Four Interesting Network Trends of 2017
The network industry is changing. Let’s look at four noteworthy trends of 2017.
These four highly related trends will see the introduction of powerful new networking solutions.
SD-WAN Popularity Rises
Software-defined WAN (SD-WAN) products continued to increase in popularity. Back in August 2016, I wrote a No Jitter post about how SD-WAN is a good way to start the path to software-defined networking (SDN). My advice is still accurate. You can reduce WAN connectivity costs, improve WAN performance, and manage a large set of devices from one management console. The centralized management functionality provides the most benefit. It's like getting network automation, SDN, WAN acceleration, and Internet VPN in one system.
SD-WAN products multiplex data over multiple physical links to provide better performance than available on dedicated links. The controller allows you to specify QoS characteristics that optimize the transfer of time-critical network traffic (such as voice and UC applications) so that bulk traffic doesn't impact it. Even more importantly, you can easily characterize unimportant traffic, marking its priority lower than any of your business traffic (I’m thinking of streaming music and video downloads as the unimportant traffic that often impacts business traffic).
There's a downside though. There are no SD-WAN interoperability standards, so each vendor’s product is unique in its functional details. But that’s no different than what you would find from WAN accelerators, so it isn’t like you’ve given up functionality that you had with the prior generation of products.
The Data-Driven Network
I realized late this year that several products now stream analytics data from the network for use in improving the network and applications. I wrote about this relatively new development in the October post "Is the Data-Driven Network the Next Step in Networking?"
These systems add data-gathering software to the network or to the end systems, collecting much more data than possible through the Simple Network Management Protocol (SNMP). The collected data is analyzed, sometimes fed into a Hadoop cluster for processing large datasets, for a variety of purposes. These include the following:
- Security analysis -- identifying a lighting controller that's connecting to an application database server
- Application performance analysis -- the database tier of a big application takes too long to respond to certain queries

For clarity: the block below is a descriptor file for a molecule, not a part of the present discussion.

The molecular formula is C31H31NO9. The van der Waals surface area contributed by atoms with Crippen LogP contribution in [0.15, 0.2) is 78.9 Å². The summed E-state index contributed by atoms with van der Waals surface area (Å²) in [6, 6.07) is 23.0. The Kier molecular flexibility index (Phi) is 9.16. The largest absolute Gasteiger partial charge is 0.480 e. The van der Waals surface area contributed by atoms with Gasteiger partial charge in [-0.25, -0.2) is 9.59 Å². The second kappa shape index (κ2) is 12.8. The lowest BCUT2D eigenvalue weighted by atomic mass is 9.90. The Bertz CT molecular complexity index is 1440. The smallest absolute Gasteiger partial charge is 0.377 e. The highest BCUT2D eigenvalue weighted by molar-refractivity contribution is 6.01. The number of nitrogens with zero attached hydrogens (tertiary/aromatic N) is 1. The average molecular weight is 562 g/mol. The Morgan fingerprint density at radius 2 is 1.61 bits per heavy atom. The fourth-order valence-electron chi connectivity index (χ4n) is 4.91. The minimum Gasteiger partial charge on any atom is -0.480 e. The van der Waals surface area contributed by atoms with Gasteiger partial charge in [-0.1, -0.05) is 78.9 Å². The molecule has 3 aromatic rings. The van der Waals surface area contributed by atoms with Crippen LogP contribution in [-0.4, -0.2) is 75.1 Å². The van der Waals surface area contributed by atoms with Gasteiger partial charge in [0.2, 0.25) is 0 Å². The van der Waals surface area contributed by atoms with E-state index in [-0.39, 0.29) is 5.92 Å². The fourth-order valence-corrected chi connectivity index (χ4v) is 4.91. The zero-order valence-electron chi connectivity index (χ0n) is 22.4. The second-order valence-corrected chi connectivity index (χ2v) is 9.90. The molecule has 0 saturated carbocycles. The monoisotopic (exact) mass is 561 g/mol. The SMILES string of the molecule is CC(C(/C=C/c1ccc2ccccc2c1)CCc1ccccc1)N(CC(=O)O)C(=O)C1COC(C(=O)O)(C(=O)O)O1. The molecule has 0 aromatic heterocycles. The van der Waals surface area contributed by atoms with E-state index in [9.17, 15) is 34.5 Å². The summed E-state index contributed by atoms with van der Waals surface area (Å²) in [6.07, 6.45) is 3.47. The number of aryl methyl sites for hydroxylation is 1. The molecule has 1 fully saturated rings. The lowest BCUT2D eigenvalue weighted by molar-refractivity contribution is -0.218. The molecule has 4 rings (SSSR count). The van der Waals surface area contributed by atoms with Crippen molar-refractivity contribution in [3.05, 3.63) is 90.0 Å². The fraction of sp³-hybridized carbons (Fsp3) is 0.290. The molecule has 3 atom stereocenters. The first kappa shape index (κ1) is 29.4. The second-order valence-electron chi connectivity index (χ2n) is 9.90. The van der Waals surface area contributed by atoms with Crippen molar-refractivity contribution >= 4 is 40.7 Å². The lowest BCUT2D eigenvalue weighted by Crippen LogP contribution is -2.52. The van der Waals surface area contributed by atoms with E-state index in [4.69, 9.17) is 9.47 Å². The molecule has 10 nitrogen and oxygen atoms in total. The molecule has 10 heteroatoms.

- Network performance -- high numbers of dropped packets that indicate network congestion
Two enabling technologies have made this possible. First, an increase in compute power allows us to perform analysis on very large datasets. The second is the ability to run externally developed software on network devices, allowing us to collect the requisite data.
Data-driven network analysis may incorporate two other technologies that are starting to become important: artificial intelligence (AI) and machine learning. These technologies will reduce the effort to manage a network because the analysis engine will learn more about problems and their resolutions. I envision a point at which a client that experiences a bad voice or video call can register that fact with the UC system controller. The controller can then make a request to the network analysis system to look for the call and identify the cause of the poor user experience. At some point, the network analysis system might be able to make adjustments to the network and the UC system to prevent a reoccurrence.
I also predict that the data-driven network will be integrated with the technologies involved in the next two significant trends.
Intent-based Networking Generates Interest
In 2017, intent-based networking started with a few companies, like Apstra, receiving attention. Then Cisco announced its entry into the space mid-year, generating a fair amount of excitement and interest in the technology.
The objective of intent-based networking is to define how we want the network to be configured and how it should perform. The definition is done in a separate system, which verifies whether the network is functioning as intended.